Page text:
And Hey! Guess what else is on Prime? Creature from the Haunted Sea (1961), also written (not directed) by Griffith. A sublime example of his brand of deadpan comedy done right (i.e. in Papa Roger's capable, swift hands). They make a great late night double bill, with a combined time still shorter than Jaws and twice as funny. See 'em together on Saturday night and feel the ocean rocking you to sleep as moments of genuine idiocy mix with moments of genuine wit until one can't tell which is which. And who would have thunk that, in a way, Up from the Depths is the harbinger of all the tongue-in-cheek Asylum monster movies on Syfy these days, like Sharknado, and Dam Sharks? These two films (and the next one on our list) are more or less the grandparents of that whole movement!

(1978) Dir. Joe Dante
Writer: John Sayles
***  / Amazon Image: A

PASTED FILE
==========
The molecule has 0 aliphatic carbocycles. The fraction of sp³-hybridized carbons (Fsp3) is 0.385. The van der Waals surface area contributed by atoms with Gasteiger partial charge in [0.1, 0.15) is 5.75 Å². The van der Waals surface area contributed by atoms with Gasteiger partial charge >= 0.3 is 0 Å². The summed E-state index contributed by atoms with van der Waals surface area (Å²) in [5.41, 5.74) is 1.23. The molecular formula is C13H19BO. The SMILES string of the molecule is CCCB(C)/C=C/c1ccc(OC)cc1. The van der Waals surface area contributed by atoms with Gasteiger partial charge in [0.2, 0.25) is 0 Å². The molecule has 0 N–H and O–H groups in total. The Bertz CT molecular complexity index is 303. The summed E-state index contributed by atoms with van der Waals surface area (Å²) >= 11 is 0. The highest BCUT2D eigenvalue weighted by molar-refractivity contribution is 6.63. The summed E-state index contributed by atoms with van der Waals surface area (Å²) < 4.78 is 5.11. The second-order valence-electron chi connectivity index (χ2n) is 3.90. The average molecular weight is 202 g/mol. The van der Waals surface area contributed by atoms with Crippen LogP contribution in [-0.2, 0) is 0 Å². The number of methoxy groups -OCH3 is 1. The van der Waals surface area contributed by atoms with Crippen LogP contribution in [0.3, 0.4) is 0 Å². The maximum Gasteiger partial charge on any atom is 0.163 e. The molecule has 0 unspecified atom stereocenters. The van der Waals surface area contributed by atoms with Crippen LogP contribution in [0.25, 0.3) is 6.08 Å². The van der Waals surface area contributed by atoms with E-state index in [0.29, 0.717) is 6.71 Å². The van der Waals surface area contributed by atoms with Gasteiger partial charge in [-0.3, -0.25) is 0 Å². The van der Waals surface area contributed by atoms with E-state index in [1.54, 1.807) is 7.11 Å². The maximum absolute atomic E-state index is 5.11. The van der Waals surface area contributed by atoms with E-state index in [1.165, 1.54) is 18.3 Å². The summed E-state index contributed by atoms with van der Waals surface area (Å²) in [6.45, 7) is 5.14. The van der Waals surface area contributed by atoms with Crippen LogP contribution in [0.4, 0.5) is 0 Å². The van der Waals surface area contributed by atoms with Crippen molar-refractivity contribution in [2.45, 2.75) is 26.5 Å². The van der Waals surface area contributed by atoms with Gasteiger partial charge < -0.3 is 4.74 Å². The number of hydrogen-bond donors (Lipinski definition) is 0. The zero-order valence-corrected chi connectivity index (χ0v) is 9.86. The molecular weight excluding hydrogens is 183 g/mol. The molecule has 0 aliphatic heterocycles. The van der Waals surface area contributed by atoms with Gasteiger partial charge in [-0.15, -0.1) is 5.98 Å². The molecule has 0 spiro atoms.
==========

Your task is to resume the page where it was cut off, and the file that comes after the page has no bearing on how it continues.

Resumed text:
Some New World Jaws don't make much a splash (get it?) but here is the enduring feel-good classic that put Joe Dante on the map. Heather Menzies-Urich stars a the sexually liberated PJ Soles-ish detective who hikes up the mountain in a big woodsy forest area, recruiting local drunk Paul Grogan (Bradford Dillman) to help her find two hikers who made the mistake of swimming in the wrong seemingly-abandoned government research water tank. In typical John Sayles pinko style (he scripted), the detective thinks it's her right to trespass at the station and then dump what could have been any kind of chemical poison into the pristine river just to see if there are skeletons in there, then beat up Keven McCarthy when he tries to stop it. And THEN she gets all high and mighty about the military's ghoulish irresponsibility! And THEN the coup de gras, Grogan opens up the valves on a smelting plant to dump all sorts of toxic waste into the river to kill them, never worrying that with this final act he's utterly destroying the river system that provided for this mountain nigh over a million years. Along the way they find time to assault a police officer, and commandeer a police vehicle, all while never doubting their moral superiority. Meanwhile Grogan leaves his young daughter behind at the post-summer camp bloodbath, and leaves Keenan's dog to just stand there at his dad master's shack, helpless and lost, rather than rescuing it and bringing it along on the raft and all subsequent adventures. Only the ever-Satanic Barbara Steele, as a badass scientific researcher teamed up with the military, comes out of this mess looking good (once we wise up to Sayle's script's stealth socialist sanctimony).